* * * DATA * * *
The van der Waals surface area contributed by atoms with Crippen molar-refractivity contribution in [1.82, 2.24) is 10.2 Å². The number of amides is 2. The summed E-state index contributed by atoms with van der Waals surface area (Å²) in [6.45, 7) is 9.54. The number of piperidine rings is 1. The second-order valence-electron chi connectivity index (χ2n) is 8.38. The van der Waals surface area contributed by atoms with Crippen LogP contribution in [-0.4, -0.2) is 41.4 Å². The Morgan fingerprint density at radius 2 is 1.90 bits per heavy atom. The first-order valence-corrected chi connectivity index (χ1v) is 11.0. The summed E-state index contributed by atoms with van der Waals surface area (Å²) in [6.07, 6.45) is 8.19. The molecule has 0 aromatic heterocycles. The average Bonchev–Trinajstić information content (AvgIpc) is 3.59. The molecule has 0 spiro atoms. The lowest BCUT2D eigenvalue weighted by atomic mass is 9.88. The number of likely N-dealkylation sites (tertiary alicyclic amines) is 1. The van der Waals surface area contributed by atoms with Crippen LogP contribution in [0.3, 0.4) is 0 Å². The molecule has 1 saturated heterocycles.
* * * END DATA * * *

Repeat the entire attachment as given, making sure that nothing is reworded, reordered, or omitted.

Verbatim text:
The van der Waals surface area contributed by atoms with Crippen molar-refractivity contribution in [1.82, 2.24) is 10.2 Å². The number of amides is 2. The summed E-state index contributed by atoms with van der Waals surface area (Å²) in [6.45, 7) is 9.54. The number of piperidine rings is 1. The second-order valence-electron chi connectivity index (χ2n) is 8.38. The van der Waals surface area contributed by atoms with Crippen LogP contribution in [-0.4, -0.2) is 41.4 Å². The Morgan fingerprint density at radius 2 is 1.90 bits per heavy atom. The first-order valence-corrected chi connectivity index (χ1v) is 11.0. The summed E-state index contributed by atoms with van der Waals surface area (Å²) in [6.07, 6.45) is 8.19. The molecule has 0 aromatic heterocycles. The average Bonchev–Trinajstić information content (AvgIpc) is 3.59. The molecule has 0 spiro atoms. The lowest BCUT2D eigenvalue weighted by atomic mass is 9.88. The number of likely N-dealkylation sites (tertiary alicyclic amines) is 1. The van der Waals surface area contributed by atoms with Crippen LogP contribution in [0.3, 0.4) is 0 Å². The molecule has 1 saturated heterocycles.